The Use of TNF Family Ligands and Receptors and Agents which Modify their Interaction as Therapeutic Agents
Abstract:The earlier known TNF family cytokines have fairly wide physiological actions, mainly in inflammation and immune responses. It is now considered feasible to develop these large proteins themselves as therapeutic agents, but in addition, modular organisation of structures of biological proteins, and the identification of localised ligand-receptor interaction sites, allow rational design of smaller, preferably non-peptide molecules which interfere with these protein protein interactions.
Neutralising anti-TNF antibodies and soluble TNF receptor preparations were shown to have striking anti-inflammatory activities in clinical studies, particularly in rheumatoid arthritis. As the TNF beta TNFR1 co-crystal structure was the first in the family to be solved, rational drug design based on the ligand receptor interaction sites is more advanced. Ligand mutations and a peptide sequence from TNF-alpha have given useful information regarding ligand-receptor interactions. Small peptide sequences from TNFR I which interact with the ligand have shown some activity in blocking the biological actions of TNF.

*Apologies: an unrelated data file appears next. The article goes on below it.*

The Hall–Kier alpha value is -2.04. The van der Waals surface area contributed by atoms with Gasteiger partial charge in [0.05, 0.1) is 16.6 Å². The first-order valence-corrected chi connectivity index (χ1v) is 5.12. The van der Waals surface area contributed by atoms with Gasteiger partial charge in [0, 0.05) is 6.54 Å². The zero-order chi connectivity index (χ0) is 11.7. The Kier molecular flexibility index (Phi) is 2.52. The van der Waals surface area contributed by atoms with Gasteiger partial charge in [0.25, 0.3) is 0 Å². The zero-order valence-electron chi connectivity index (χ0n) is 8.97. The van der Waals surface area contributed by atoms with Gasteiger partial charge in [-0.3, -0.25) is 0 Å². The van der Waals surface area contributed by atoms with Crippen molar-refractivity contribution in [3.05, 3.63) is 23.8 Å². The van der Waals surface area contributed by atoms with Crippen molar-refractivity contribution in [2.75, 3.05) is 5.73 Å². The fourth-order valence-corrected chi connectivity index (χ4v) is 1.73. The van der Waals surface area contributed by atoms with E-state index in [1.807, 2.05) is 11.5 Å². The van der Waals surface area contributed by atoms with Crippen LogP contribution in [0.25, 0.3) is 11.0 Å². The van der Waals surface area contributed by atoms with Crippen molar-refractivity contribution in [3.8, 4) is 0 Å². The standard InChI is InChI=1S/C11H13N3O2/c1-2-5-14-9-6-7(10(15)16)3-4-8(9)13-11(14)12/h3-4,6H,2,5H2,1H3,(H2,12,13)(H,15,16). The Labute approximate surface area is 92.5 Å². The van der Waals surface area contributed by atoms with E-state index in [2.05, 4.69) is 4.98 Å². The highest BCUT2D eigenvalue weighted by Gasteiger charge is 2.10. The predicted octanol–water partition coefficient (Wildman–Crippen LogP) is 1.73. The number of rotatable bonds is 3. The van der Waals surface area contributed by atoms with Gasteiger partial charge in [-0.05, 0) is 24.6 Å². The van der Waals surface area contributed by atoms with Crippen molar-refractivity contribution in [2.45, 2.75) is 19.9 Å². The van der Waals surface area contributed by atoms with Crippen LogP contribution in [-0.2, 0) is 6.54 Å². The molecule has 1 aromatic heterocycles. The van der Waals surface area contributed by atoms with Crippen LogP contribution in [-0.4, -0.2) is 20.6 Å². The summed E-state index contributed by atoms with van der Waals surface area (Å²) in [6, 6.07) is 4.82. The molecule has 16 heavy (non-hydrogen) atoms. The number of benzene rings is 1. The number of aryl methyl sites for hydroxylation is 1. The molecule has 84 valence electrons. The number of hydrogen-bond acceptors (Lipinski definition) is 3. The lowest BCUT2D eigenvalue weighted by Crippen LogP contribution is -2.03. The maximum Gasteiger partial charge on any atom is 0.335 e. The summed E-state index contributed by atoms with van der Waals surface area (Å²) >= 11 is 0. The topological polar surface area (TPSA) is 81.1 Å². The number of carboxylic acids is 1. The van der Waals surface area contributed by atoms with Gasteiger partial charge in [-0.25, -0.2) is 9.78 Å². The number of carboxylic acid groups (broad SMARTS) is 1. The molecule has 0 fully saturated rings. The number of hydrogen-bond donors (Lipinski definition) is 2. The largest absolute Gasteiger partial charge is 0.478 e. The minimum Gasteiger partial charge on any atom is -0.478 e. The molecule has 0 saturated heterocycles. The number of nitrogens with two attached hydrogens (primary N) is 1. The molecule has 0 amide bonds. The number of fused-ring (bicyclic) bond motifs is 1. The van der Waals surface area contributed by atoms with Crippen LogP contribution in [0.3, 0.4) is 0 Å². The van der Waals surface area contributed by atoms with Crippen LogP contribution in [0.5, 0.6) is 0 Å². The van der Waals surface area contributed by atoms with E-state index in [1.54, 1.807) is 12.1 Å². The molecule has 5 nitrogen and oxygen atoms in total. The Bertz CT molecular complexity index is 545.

The physiological activities of several recently-discovered ligands are more limited, giving possibilities for selective treatment of several diseases. For example, TRAIL can induce apoptosis in a wide range of tumour cells with little effects on normal tissues, both in vitro and in vivo. The co-crystal structure of TRAIL with one of its signalling receptors TRAILR 2 has been solved, opening the way to rational small molecule drug design. TRANCE (RANKligand) has modulatory effects on the dendritic cell T cell interaction in immune responses. However, it plays a more major controlling role in the development of osteoclasts and their bone resorbing activity. In this way, it is a very interesting drug development target for the treatment of bone disorders such as osteoporosis. A recombinant secreted inhibitory receptor, osteoprotegerin (OPG), is in Phase 1 clinical trial for the treatment of hyper-resorptive bone diseases. However, OPG also blocks TRAIL and may not be sufficiently specific in long term therapy, but it is hoped that inhibitors of the interaction of TRANCE and its specific signalling receptor, RANK, can be rationally designed.
Document Type: Review Article
Publication date: December 1, 2000
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